# How fast is fuel escaping a rocket for it to reach the escape velocity 11 km/s?

I was having a discussion with a person and we were talking about whether or no the fuel had to be pushing out of a rocket at 11 km/s in order for the rocket to reach 11 km/s.

I said it has to be because of the fact that there has to be an equal and opposite reaction to force the rocket to that speed. Neither of us know enough about physics to find the actual answer.

• Consider the question, "11km relative to what?" Oct 13 '20 at 2:08
• Just to be clear, are you asking if the speed the fuel is pumped creates thrust?
– GdD
Oct 13 '20 at 7:11
• As a rule of thumb, trying to make a single stage of a rocket have a delta V (change in velocity) that is more than three times exhaust velocity is pushing the rocket equation a bit too hard. That would require, at a minimum, a rocket whose initial mass is 95% propellant. A more realistic value is in the neighborhood of 90%. Oct 13 '20 at 8:07
• You see, 11km/s is the instantaneous speed with which a non-accelerating projectile needs to escape Earth's gravity. Our rockets, on the other hand, are accelerating bodies, there is no need to exceed 11km/s, in fact, they don't. The highest speed of rockets within the Earth's atmosphere is about 7km/s. Oct 13 '20 at 20:04
• @varun Every spacecraft humanity has sent into interplanetary space has exceeded 11 km/s relative to Earth in the Low Earth Orbit region, with New Horizons as the reigning champion at 16.7 km/s. Even the Apollo missions went up to over 10.4km/s on chemical rockets. A spacecraft that wants to get anywhere further than LEO efficiently must exceed 7km/s.. Oct 14 '20 at 4:14

The velocity of a rocket can exceed its exhaust velocity.

It is possible for the velocity of a rocket to be greater than the exhaust velocity of the gases it ejects. ...The thrust of the rocket does not depend on the relative speeds of the gases and rocket, it simply depends on conservation of momentum.

See also on the physics stack https://physics.stackexchange.com/q/73692

It can be seen in Figure 1.6 that the rocket can travel faster than the speed of its exhaust. This seems counter-intuitive when thinking in terms of the exhaust pushing against something. In fact, the exhaust is not pushing against anything at all, and once it has left the nozzle of the rocket engine it has no further effect on the rocket. All the action takes place inside the rocket, where a constant accelerating force is being exerted on the inner walls of the combustion chamber and the inside of the nozzle. So while the speed of the rocket depends on the magnitude of the exhaust velocity, as shown in Figure 1.6, it can itself be much greater. A stationary observer sees the rocket and its exhaust passing by, both moving in the same direction, although the rocket is moving faster than the exhaust.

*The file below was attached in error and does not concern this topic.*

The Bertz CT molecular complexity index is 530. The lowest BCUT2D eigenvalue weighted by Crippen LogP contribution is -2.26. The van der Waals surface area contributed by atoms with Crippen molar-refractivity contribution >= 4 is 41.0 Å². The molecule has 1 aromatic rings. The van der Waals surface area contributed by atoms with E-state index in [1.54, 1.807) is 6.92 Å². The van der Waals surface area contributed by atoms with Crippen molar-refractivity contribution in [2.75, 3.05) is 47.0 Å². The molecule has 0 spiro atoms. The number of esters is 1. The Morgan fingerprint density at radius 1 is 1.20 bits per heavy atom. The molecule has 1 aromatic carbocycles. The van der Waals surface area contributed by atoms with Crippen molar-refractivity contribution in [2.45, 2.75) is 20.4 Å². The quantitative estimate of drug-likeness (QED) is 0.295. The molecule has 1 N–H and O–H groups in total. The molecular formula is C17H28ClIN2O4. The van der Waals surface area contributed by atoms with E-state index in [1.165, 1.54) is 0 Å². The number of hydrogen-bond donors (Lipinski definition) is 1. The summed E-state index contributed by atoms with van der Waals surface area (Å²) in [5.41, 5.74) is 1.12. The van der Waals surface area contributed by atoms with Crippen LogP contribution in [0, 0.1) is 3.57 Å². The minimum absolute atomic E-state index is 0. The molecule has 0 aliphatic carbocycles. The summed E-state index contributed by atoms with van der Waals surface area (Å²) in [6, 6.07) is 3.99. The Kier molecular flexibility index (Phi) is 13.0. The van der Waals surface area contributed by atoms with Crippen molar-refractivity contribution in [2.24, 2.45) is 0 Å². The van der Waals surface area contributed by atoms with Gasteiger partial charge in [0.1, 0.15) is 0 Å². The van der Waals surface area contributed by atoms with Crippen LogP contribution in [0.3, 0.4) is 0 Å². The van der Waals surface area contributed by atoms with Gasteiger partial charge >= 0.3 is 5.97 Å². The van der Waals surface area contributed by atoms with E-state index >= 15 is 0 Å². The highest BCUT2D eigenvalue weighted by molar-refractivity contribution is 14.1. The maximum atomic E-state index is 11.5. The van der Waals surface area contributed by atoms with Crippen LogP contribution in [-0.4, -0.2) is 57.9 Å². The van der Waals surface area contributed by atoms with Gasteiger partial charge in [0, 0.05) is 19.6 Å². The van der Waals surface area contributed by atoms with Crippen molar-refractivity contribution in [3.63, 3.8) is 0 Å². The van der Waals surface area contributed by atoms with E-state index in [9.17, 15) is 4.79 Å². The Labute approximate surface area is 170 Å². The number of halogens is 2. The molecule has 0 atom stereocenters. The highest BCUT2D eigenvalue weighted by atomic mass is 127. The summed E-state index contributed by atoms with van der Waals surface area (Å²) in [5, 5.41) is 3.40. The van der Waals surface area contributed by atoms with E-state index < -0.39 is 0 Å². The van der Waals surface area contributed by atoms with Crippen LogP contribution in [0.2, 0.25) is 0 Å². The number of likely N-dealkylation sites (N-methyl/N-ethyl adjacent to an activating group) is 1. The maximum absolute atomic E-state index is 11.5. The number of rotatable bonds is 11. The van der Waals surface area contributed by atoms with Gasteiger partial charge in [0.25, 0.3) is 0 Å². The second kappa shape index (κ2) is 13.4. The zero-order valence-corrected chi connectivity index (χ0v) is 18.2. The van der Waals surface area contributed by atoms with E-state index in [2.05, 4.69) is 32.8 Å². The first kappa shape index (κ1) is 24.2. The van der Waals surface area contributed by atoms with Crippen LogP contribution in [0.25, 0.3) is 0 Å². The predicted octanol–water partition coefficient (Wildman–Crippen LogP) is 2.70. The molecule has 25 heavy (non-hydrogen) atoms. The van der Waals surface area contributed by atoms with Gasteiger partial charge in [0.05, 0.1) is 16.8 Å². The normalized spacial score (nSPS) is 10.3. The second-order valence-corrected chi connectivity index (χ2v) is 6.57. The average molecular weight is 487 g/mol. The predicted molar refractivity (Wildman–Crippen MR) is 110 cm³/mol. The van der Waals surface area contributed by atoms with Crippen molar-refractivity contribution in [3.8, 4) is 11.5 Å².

original screenshot

Note that based on this graph, a rocket with an exhaust velocity of 4 km/s can attain 11 km/s.

• Your choice of quotes is excellent! "All the action takes place inside the rocket..." is the clearest most concise sentence I've read all year. This is an "Aha!" answer.
– uhoh
Oct 13 '20 at 11:32
• @uhoh I'm not sure it's related to the kind of action that you linked. Oct 13 '20 at 11:50
• @user253751 I'm way ahead of you What can “action” mean in “All the action take place inside the rocket.”?
– uhoh
Oct 13 '20 at 11:51
• @uhoh thanks for the edit/transcription! Oct 13 '20 at 12:04
• @CarlWitthoft I'd linked to Euler's "action" but I was thinking of Newton's
– uhoh
Oct 13 '20 at 19:00

An intuitive way to think about it: You have a big rocket, composed of two parts of equal mass: the payload part and the fuel part. You launch the exhaust (fuel) backwards at 1 km/s (for simplicity: all at once so you don't accelerate any of it forward first), and so clearly the payload part is now moving at 1 km/s forward. Open the fairing and reveal the payload: a rocket just like the first, only half as big, but same construction: half of it fuel, half payload! Launch its fuel backwards at 1 km/s, and the front part will accelerate by 1 km/s forward - but it was already moving at 1 km/s so now it moves at 2... and your newly ejected fuel is at stop relative to the launch speed. Now reveal the payload... which is again same type of rocket except half the size again! Once you launch its fuel backwards, the rocket will move at 3 km/s forward while the fuel - will move at 1 km/s forward!

Of course halving the size every time puts a serious damper on how far you can push it, and if you look at how much of the launch mass was fuel and how much payload, you can see how it goes - why rockets are ~95% fuel by weight, and why you need such an enormous rocket to launch a pretty tiny spacecraft. It also shows where specific impulse comes into play: what speed would you reach if instead of pushing the fuel away at 1 km/s every time you could push it at 3 km/s?

• I get it now, you said "half of the mass" +1 Oct 13 '20 at 3:51
• @OrganicMarble uh, you out of all people?
– SF.
Oct 13 '20 at 5:27